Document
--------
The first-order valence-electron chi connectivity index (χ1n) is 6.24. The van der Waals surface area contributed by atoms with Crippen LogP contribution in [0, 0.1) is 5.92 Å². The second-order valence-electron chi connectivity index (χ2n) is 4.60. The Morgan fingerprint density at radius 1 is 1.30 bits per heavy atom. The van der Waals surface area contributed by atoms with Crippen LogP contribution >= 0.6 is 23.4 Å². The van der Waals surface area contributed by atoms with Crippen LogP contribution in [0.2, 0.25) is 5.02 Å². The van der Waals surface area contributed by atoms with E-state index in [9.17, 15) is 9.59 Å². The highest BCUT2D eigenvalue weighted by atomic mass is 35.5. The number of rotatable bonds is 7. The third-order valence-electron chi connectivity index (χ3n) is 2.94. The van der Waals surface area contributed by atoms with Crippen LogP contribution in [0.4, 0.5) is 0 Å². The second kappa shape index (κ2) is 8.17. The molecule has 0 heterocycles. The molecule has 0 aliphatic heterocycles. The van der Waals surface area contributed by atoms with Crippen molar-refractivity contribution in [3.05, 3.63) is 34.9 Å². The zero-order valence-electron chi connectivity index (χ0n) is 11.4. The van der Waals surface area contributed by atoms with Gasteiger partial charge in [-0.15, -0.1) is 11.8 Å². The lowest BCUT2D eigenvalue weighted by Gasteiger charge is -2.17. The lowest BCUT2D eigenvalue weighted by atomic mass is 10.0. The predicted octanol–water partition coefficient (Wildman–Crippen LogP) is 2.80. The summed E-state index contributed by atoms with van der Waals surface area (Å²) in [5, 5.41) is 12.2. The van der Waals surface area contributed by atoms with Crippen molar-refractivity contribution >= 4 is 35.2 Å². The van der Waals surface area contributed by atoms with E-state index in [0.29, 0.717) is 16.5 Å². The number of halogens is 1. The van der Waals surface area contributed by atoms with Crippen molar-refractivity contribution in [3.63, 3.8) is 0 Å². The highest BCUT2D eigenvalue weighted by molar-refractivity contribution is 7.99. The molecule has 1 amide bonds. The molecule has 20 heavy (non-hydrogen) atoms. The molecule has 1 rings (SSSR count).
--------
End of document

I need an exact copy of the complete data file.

The first-order valence-electron chi connectivity index (χ1n) is 6.24. The van der Waals surface area contributed by atoms with Crippen LogP contribution in [0, 0.1) is 5.92 Å². The second-order valence-electron chi connectivity index (χ2n) is 4.60. The Morgan fingerprint density at radius 1 is 1.30 bits per heavy atom. The van der Waals surface area contributed by atoms with Crippen LogP contribution >= 0.6 is 23.4 Å². The van der Waals surface area contributed by atoms with Crippen LogP contribution in [0.2, 0.25) is 5.02 Å². The van der Waals surface area contributed by atoms with E-state index in [9.17, 15) is 9.59 Å². The highest BCUT2D eigenvalue weighted by atomic mass is 35.5. The number of rotatable bonds is 7. The third-order valence-electron chi connectivity index (χ3n) is 2.94. The van der Waals surface area contributed by atoms with Crippen LogP contribution in [0.4, 0.5) is 0 Å². The second kappa shape index (κ2) is 8.17. The molecule has 0 heterocycles. The molecule has 0 aliphatic heterocycles. The van der Waals surface area contributed by atoms with Crippen molar-refractivity contribution in [3.05, 3.63) is 34.9 Å². The zero-order valence-electron chi connectivity index (χ0n) is 11.4. The van der Waals surface area contributed by atoms with Gasteiger partial charge in [-0.15, -0.1) is 11.8 Å². The lowest BCUT2D eigenvalue weighted by Gasteiger charge is -2.17. The lowest BCUT2D eigenvalue weighted by atomic mass is 10.0. The predicted octanol–water partition coefficient (Wildman–Crippen LogP) is 2.80. The summed E-state index contributed by atoms with van der Waals surface area (Å²) in [5, 5.41) is 12.2. The van der Waals surface area contributed by atoms with Crippen molar-refractivity contribution >= 4 is 35.2 Å². The van der Waals surface area contributed by atoms with E-state index in [0.29, 0.717) is 16.5 Å². The number of halogens is 1. The van der Waals surface area contributed by atoms with Crippen molar-refractivity contribution in [3.63, 3.8) is 0 Å². The highest BCUT2D eigenvalue weighted by molar-refractivity contribution is 7.99. The molecule has 1 amide bonds. The molecule has 20 heavy (non-hydrogen) atoms. The molecule has 1 rings (SSSR count).